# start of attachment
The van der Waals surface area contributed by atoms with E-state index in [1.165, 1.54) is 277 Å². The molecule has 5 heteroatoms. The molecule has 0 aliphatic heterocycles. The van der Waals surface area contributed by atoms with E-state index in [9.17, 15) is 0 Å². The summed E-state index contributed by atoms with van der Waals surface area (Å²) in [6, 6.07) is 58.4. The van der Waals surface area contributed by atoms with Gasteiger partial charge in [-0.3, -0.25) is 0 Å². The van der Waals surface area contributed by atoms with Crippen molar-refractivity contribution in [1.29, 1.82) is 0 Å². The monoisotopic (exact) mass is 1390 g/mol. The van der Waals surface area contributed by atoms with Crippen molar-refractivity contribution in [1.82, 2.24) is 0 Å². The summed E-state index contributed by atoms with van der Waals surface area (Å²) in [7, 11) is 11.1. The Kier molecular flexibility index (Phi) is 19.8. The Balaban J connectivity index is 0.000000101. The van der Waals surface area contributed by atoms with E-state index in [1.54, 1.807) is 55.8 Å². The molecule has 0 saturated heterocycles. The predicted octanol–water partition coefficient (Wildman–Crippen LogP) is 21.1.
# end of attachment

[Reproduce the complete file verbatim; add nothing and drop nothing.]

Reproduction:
The van der Waals surface area contributed by atoms with E-state index in [1.165, 1.54) is 277 Å². The molecule has 5 heteroatoms. The molecule has 0 aliphatic heterocycles. The van der Waals surface area contributed by atoms with E-state index in [9.17, 15) is 0 Å². The summed E-state index contributed by atoms with van der Waals surface area (Å²) in [6, 6.07) is 58.4. The van der Waals surface area contributed by atoms with Gasteiger partial charge in [-0.3, -0.25) is 0 Å². The van der Waals surface area contributed by atoms with Crippen molar-refractivity contribution in [1.29, 1.82) is 0 Å². The monoisotopic (exact) mass is 1390 g/mol. The van der Waals surface area contributed by atoms with Crippen molar-refractivity contribution in [1.82, 2.24) is 0 Å². The summed E-state index contributed by atoms with van der Waals surface area (Å²) in [7, 11) is 11.1. The Kier molecular flexibility index (Phi) is 19.8. The Balaban J connectivity index is 0.000000101. The van der Waals surface area contributed by atoms with E-state index in [1.54, 1.807) is 55.8 Å². The molecule has 0 saturated heterocycles. The predicted octanol–water partition coefficient (Wildman–Crippen LogP) is 21.1.